Anxiously attached cats become very stressed when their attachment figure (the owner) leaves them. They are unable to self-soothe and their distress escalates rapidly. These cats may benefit from anxiety reduction techniques and behavior modification to become more secure and independent.

Signs of avoidant cat attachment

Cats with an avoidant attachment style tend to avoid human interaction and act aloof. They are often unresponsive to affection or attention from their owners. These cats prefer to be independent and do not seem distressed when left alone. According to one study from Oregon State University, cats with an insecure avoidant attachment style may show signs of stress through behaviors like twitching their tail and licking their lips, but they do not seek comfort from their owner when distressed [1].

Avoidant cats are not motivated by praise or food rewards. They seem disinterested in bonding and do not solicit much affection or attention from their owners. An avoidantly attached cat may resist being picked up or held. These cats often hide when strangers come to the home. Overall, their behavior gives the impression that they are unaffected by the presence or absence of their human caretakers.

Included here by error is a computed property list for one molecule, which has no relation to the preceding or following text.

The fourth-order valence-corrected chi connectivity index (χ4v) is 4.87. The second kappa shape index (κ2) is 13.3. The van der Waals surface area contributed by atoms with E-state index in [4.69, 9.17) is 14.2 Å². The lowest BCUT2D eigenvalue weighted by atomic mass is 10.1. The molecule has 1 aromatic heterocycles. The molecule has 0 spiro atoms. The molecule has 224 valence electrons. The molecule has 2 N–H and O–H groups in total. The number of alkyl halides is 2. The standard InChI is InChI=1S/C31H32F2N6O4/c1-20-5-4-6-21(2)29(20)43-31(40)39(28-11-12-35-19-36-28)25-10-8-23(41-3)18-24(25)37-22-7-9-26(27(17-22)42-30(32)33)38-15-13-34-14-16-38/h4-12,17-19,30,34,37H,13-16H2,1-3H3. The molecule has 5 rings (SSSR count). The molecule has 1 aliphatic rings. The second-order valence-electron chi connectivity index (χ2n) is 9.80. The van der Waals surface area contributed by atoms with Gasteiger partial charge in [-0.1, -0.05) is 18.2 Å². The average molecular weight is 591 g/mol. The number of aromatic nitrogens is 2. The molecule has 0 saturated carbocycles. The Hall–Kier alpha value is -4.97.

Why cat attachment matters

A cat’s attachment style has significant impacts on its wellbeing and relationship with humans. According to Deziroo, attachment styles affect a cat’s stress levels. Securely attached cats feel less anxious when their owner leaves, while insecurely attached cats become very stressed. High stress can weaken the immune system and cause behavioral issues like aggression or inappropriate elimination.

Attachment also influences the human-cat bond. Securely attached cats have an easier time communicating their needs to owners through meowing or body language. They are more receptive to training and socialization. Insecurely attached cats struggle to develop close relationships and can be aloof or attention-seeking.

Knowing a cat’s attachment style allows owners to tailor care in ways that reduce stress and strengthen the bond. For example, an anxious cat may benefit from more predictable routines and reassurance. Understanding attachment helps owners better meet their cat’s needs.

Assessing attachment style

The most reliable way to determine your cat’s attachment style is through careful observation of their behavior in various situations. Look at how your cat responds to stress, novel situations, greetings, goodbyes, and your presence or absence. Consider their early socialization period and environment as kittens, as this can influence attachment style. Some key things to look for include: